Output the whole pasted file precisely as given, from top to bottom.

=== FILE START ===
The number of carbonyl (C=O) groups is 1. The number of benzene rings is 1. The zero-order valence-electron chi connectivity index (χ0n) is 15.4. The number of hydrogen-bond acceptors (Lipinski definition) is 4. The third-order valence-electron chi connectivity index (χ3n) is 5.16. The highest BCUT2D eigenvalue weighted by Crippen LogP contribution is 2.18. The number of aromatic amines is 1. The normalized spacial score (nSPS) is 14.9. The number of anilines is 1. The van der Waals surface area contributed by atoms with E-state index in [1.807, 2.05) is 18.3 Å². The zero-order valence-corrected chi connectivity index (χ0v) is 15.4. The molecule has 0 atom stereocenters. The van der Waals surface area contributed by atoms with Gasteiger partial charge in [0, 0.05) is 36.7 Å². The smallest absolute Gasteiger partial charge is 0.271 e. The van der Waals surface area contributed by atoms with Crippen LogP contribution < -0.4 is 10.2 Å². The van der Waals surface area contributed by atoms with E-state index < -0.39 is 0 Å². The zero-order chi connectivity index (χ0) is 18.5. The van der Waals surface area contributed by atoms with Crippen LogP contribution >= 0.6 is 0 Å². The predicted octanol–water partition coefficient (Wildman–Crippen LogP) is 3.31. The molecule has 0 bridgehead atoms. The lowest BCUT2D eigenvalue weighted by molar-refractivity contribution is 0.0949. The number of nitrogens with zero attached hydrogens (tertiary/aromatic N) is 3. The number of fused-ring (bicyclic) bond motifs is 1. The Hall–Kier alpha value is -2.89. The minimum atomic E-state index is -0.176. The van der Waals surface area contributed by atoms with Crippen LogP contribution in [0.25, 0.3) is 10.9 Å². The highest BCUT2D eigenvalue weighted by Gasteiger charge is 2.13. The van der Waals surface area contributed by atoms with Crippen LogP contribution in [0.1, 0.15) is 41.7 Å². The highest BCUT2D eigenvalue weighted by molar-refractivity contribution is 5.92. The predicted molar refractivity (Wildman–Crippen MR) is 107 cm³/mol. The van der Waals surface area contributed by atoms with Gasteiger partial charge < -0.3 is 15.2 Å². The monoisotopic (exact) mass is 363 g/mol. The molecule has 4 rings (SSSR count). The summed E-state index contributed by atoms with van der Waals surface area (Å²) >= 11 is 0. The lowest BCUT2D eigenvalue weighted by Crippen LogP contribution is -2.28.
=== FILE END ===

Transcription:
The number of carbonyl (C=O) groups is 1. The number of benzene rings is 1. The zero-order valence-electron chi connectivity index (χ0n) is 15.4. The number of hydrogen-bond acceptors (Lipinski definition) is 4. The third-order valence-electron chi connectivity index (χ3n) is 5.16. The highest BCUT2D eigenvalue weighted by Crippen LogP contribution is 2.18. The number of aromatic amines is 1. The normalized spacial score (nSPS) is 14.9. The number of anilines is 1. The van der Waals surface area contributed by atoms with E-state index in [1.807, 2.05) is 18.3 Å². The zero-order valence-corrected chi connectivity index (χ0v) is 15.4. The molecule has 0 atom stereocenters. The van der Waals surface area contributed by atoms with Gasteiger partial charge in [0, 0.05) is 36.7 Å². The smallest absolute Gasteiger partial charge is 0.271 e. The van der Waals surface area contributed by atoms with Crippen LogP contribution < -0.4 is 10.2 Å². The van der Waals surface area contributed by atoms with E-state index < -0.39 is 0 Å². The zero-order chi connectivity index (χ0) is 18.5. The van der Waals surface area contributed by atoms with Crippen LogP contribution >= 0.6 is 0 Å². The predicted octanol–water partition coefficient (Wildman–Crippen LogP) is 3.31. The molecule has 0 bridgehead atoms. The lowest BCUT2D eigenvalue weighted by molar-refractivity contribution is 0.0949. The number of nitrogens with zero attached hydrogens (tertiary/aromatic N) is 3. The number of fused-ring (bicyclic) bond motifs is 1. The Hall–Kier alpha value is -2.89. The minimum atomic E-state index is -0.176. The van der Waals surface area contributed by atoms with Crippen LogP contribution in [0.25, 0.3) is 10.9 Å². The highest BCUT2D eigenvalue weighted by Gasteiger charge is 2.13. The van der Waals surface area contributed by atoms with Crippen LogP contribution in [0.1, 0.15) is 41.7 Å². The highest BCUT2D eigenvalue weighted by molar-refractivity contribution is 5.92. The predicted molar refractivity (Wildman–Crippen MR) is 107 cm³/mol. The van der Waals surface area contributed by atoms with Gasteiger partial charge < -0.3 is 15.2 Å². The monoisotopic (exact) mass is 363 g/mol. The molecule has 4 rings (SSSR count). The summed E-state index contributed by atoms with van der Waals surface area (Å²) >= 11 is 0. The lowest BCUT2D eigenvalue weighted by Crippen LogP contribution is -2.28.